At its core, cybercrime is defined as a crime that involves a computer and a network. Cybercrimes include hacking, digital financial crimes, and the compromising, leaking, and damage of sensitive electronic personal information. Companies get cyber-attacked for a multitude of reasons, but the most common (almost 74% of all cyber attacks) is due to cybercrime.
Other reasons for a cyber-attack include hacktivism, cyber espionage, and cyber warfare. Businesses that are cyber-attacked often face irreparable damage. Their reputations become tarnished, their customer bases dwindle, and they can suffer financial losses so severe, that they end up folding.
With so much at stake, it is imperative that businesses know how to protect themselves from cyber-attacks. Here are a few steps businesses can take to protect against cyber-attacks and cyber-crime.
Utilizing a Firewall
Most of us are familiar with the software versions of firewalls. Newer incarnations of the Windows Operating System (XP, 7, 8, and 10) all feature the Windows Firewall, which provides packet filtering and monitoring and the control of incoming and outgoing network traffic. In addition to having software firewalls, businesses can also have hardware firewalls protecting their network switches, servers, and overall IT infrastructure. Hardware firewalls protect every component attached to a network, and are often easier to maintain than individual software firewalls. A combination of hardware and software firewalls will help to monitor unwanted web traffic, and can keep unauthorized parties from accessing network resources.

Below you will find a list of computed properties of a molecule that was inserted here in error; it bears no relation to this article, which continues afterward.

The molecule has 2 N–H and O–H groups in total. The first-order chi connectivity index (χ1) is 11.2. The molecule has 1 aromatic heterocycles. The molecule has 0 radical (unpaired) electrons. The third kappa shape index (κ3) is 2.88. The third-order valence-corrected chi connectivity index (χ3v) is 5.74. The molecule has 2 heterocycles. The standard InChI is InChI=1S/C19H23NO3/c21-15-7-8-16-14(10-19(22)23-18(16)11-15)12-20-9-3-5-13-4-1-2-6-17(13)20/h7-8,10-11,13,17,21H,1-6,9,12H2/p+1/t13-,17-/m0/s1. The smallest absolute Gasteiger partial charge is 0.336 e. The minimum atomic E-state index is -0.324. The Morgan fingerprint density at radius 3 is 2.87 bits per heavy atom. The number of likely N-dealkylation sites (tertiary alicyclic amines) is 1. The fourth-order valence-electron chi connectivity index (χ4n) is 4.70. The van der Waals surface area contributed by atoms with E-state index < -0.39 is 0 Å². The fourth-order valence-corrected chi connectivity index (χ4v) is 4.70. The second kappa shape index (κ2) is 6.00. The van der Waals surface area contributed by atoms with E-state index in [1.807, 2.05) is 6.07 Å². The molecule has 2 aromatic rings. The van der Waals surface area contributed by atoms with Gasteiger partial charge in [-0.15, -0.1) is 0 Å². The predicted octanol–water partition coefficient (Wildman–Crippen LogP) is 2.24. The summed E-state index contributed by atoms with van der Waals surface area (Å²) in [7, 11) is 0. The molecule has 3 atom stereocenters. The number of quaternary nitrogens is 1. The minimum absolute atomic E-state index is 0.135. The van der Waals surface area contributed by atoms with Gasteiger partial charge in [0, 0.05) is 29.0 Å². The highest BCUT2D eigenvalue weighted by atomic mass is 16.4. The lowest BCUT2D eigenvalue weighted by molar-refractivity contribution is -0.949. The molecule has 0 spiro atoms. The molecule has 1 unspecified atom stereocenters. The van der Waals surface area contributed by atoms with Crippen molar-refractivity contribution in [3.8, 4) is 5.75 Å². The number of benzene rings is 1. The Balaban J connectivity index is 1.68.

Antivirus Software for Workstations and Servers
Viruses are often the gateway into a system for cybercriminals. Viruses can act as key loggers that record everything a person types (including sensitive password information), system hijackers that take over control of servers and workstations, and even ransom ware that lock users out of a system and demand money in return. Powerful antivirus software is ideal for helping to protect your business, but here are some things you need to keep in mind.
- Workstations – All workstations need an antivirus solution installed. Yet, having antivirus installed is only half of the job. The other half is continuously updating the software to make sure it always has the most up to date virus definitions. IT departments should configure antivirus programs on workstations to automatically update, as users often forget to do so if it is a manual function.
- Servers – Servers are the backbone of an in-house IT environment. They also serve as a major connection point to workstations, mobile devices, and other components. If a cyber attacker manages to worm his way onto a server, he or she can have access to a variety of sensitive information. This is why having anti-virus installed on your servers is so important. There are many different options out their designed to protect servers running the Windows Server Operating System as well as other server operating systems such as Linux.
Protecting Your Cloud
Cloud providers are now starting to offer their own firewalls to protect assets stored in the cloud. For example, Amazon Web Services offers a web application firewall known as AWS WAF – which works to protect any web application built on the AWS platform. This is done by shielding web applications from common web exploits as well as from traffic established by specific rules in the firewall dashboard. Data stored in the cloud may not be onsite, but it doesn’t mean that it can’t be as protected as information stored in an on-premise IT infrastructure.